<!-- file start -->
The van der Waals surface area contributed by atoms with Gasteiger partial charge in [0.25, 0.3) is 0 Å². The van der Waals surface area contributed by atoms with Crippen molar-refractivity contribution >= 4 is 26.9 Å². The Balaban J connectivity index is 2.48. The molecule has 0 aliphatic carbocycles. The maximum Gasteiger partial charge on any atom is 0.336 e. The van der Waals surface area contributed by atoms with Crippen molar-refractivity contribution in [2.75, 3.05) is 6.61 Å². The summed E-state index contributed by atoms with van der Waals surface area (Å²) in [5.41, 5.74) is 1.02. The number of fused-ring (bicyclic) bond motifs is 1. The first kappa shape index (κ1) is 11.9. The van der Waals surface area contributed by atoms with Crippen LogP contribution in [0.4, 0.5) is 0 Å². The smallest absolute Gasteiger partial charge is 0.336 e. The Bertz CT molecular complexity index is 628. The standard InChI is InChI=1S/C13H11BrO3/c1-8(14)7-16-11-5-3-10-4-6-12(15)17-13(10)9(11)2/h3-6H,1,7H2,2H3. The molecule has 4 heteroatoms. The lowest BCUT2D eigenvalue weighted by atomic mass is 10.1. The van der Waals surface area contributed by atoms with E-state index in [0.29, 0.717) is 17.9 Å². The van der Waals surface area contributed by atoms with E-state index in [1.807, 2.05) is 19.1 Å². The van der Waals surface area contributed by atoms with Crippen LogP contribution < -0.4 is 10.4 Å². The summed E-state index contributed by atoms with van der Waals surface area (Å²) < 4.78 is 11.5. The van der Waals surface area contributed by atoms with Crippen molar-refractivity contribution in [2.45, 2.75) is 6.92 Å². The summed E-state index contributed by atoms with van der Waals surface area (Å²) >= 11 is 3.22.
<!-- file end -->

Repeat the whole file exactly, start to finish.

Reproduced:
The van der Waals surface area contributed by atoms with Gasteiger partial charge in [0.25, 0.3) is 0 Å². The van der Waals surface area contributed by atoms with Crippen molar-refractivity contribution >= 4 is 26.9 Å². The Balaban J connectivity index is 2.48. The molecule has 0 aliphatic carbocycles. The maximum Gasteiger partial charge on any atom is 0.336 e. The van der Waals surface area contributed by atoms with Crippen molar-refractivity contribution in [2.75, 3.05) is 6.61 Å². The summed E-state index contributed by atoms with van der Waals surface area (Å²) in [5.41, 5.74) is 1.02. The number of fused-ring (bicyclic) bond motifs is 1. The first kappa shape index (κ1) is 11.9. The van der Waals surface area contributed by atoms with Crippen LogP contribution in [0.4, 0.5) is 0 Å². The smallest absolute Gasteiger partial charge is 0.336 e. The Bertz CT molecular complexity index is 628. The standard InChI is InChI=1S/C13H11BrO3/c1-8(14)7-16-11-5-3-10-4-6-12(15)17-13(10)9(11)2/h3-6H,1,7H2,2H3. The molecule has 4 heteroatoms. The lowest BCUT2D eigenvalue weighted by atomic mass is 10.1. The van der Waals surface area contributed by atoms with E-state index in [0.29, 0.717) is 17.9 Å². The van der Waals surface area contributed by atoms with E-state index in [1.807, 2.05) is 19.1 Å². The van der Waals surface area contributed by atoms with Crippen LogP contribution < -0.4 is 10.4 Å². The summed E-state index contributed by atoms with van der Waals surface area (Å²) < 4.78 is 11.5. The van der Waals surface area contributed by atoms with Crippen molar-refractivity contribution in [2.45, 2.75) is 6.92 Å². The summed E-state index contributed by atoms with van der Waals surface area (Å²) >= 11 is 3.22.